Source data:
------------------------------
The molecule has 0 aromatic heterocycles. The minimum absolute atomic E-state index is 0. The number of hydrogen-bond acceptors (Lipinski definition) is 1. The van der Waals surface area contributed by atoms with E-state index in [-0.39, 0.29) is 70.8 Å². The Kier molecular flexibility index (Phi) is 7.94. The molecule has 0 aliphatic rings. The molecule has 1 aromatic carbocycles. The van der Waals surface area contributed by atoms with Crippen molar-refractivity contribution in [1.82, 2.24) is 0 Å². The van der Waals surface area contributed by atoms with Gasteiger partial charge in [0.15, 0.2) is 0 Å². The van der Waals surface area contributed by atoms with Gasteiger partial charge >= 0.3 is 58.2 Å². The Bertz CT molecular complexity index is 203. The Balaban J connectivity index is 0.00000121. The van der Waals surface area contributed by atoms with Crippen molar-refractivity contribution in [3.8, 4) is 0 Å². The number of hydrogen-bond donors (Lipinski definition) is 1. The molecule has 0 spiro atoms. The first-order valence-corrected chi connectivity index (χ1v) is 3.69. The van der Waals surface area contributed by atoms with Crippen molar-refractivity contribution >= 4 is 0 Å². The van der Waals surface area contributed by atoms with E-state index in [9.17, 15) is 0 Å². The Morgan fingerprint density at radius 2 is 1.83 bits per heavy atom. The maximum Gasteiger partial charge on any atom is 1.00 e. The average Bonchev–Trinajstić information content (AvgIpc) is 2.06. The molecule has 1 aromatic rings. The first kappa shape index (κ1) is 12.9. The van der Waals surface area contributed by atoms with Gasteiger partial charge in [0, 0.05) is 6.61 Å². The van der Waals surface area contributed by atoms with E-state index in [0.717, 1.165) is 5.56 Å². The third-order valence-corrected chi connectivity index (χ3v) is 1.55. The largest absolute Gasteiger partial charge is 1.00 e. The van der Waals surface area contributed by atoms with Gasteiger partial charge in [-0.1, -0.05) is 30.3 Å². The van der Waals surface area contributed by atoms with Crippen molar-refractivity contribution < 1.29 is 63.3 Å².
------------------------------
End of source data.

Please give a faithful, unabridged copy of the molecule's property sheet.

The molecule has 0 aromatic heterocycles. The minimum absolute atomic E-state index is 0. The number of hydrogen-bond acceptors (Lipinski definition) is 1. The van der Waals surface area contributed by atoms with E-state index in [-0.39, 0.29) is 70.8 Å². The Kier molecular flexibility index (Phi) is 7.94. The molecule has 0 aliphatic rings. The molecule has 1 aromatic carbocycles. The van der Waals surface area contributed by atoms with Crippen molar-refractivity contribution in [1.82, 2.24) is 0 Å². The van der Waals surface area contributed by atoms with Gasteiger partial charge in [0.15, 0.2) is 0 Å². The van der Waals surface area contributed by atoms with Gasteiger partial charge >= 0.3 is 58.2 Å². The Bertz CT molecular complexity index is 203. The Balaban J connectivity index is 0.00000121. The van der Waals surface area contributed by atoms with Crippen molar-refractivity contribution in [3.8, 4) is 0 Å². The number of hydrogen-bond donors (Lipinski definition) is 1. The molecule has 0 spiro atoms. The first-order valence-corrected chi connectivity index (χ1v) is 3.69. The van der Waals surface area contributed by atoms with Crippen molar-refractivity contribution >= 4 is 0 Å². The van der Waals surface area contributed by atoms with E-state index in [9.17, 15) is 0 Å². The Morgan fingerprint density at radius 2 is 1.83 bits per heavy atom. The maximum Gasteiger partial charge on any atom is 1.00 e. The average Bonchev–Trinajstić information content (AvgIpc) is 2.06. The molecule has 1 aromatic rings. The first kappa shape index (κ1) is 12.9. The van der Waals surface area contributed by atoms with Gasteiger partial charge in [0, 0.05) is 6.61 Å². The van der Waals surface area contributed by atoms with E-state index in [0.717, 1.165) is 5.56 Å². The third-order valence-corrected chi connectivity index (χ3v) is 1.55. The largest absolute Gasteiger partial charge is 1.00 e. The van der Waals surface area contributed by atoms with Gasteiger partial charge in [-0.1, -0.05) is 30.3 Å². The van der Waals surface area contributed by atoms with Crippen molar-refractivity contribution < 1.29 is 63.3 Å².